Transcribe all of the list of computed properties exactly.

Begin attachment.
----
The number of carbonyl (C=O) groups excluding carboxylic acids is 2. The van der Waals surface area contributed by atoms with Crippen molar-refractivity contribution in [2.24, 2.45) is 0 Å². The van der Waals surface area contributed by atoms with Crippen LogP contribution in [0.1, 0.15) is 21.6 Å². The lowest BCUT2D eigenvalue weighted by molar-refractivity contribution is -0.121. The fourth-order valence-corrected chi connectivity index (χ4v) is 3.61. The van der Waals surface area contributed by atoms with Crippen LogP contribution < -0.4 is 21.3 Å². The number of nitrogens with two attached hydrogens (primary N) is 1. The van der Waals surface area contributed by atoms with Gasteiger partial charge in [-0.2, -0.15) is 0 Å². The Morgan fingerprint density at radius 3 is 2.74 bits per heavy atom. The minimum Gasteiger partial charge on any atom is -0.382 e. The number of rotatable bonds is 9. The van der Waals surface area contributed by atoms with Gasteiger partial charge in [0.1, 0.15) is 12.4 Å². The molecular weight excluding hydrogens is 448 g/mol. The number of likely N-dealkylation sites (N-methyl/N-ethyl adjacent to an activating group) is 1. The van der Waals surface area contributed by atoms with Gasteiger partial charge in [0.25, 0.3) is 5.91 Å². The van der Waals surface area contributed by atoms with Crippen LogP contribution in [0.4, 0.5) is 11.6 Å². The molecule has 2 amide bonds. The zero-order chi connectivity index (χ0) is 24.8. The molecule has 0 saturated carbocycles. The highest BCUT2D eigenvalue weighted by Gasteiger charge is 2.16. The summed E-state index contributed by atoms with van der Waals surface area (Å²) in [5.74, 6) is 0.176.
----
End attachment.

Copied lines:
The number of carbonyl (C=O) groups excluding carboxylic acids is 2. The van der Waals surface area contributed by atoms with Crippen molar-refractivity contribution in [2.24, 2.45) is 0 Å². The van der Waals surface area contributed by atoms with Crippen LogP contribution in [0.1, 0.15) is 21.6 Å². The lowest BCUT2D eigenvalue weighted by molar-refractivity contribution is -0.121. The fourth-order valence-corrected chi connectivity index (χ4v) is 3.61. The van der Waals surface area contributed by atoms with Crippen LogP contribution < -0.4 is 21.3 Å². The number of nitrogens with two attached hydrogens (primary N) is 1. The van der Waals surface area contributed by atoms with Gasteiger partial charge in [-0.2, -0.15) is 0 Å². The Morgan fingerprint density at radius 3 is 2.74 bits per heavy atom. The minimum Gasteiger partial charge on any atom is -0.382 e. The number of rotatable bonds is 9. The van der Waals surface area contributed by atoms with Gasteiger partial charge in [0.1, 0.15) is 12.4 Å². The molecular weight excluding hydrogens is 448 g/mol. The number of likely N-dealkylation sites (N-methyl/N-ethyl adjacent to an activating group) is 1. The van der Waals surface area contributed by atoms with Gasteiger partial charge in [0.25, 0.3) is 5.91 Å². The van der Waals surface area contributed by atoms with Crippen LogP contribution in [0.4, 0.5) is 11.6 Å². The molecule has 2 amide bonds. The zero-order chi connectivity index (χ0) is 24.8. The molecule has 0 saturated carbocycles. The highest BCUT2D eigenvalue weighted by Gasteiger charge is 2.16. The summed E-state index contributed by atoms with van der Waals surface area (Å²) in [5.74, 6) is 0.176.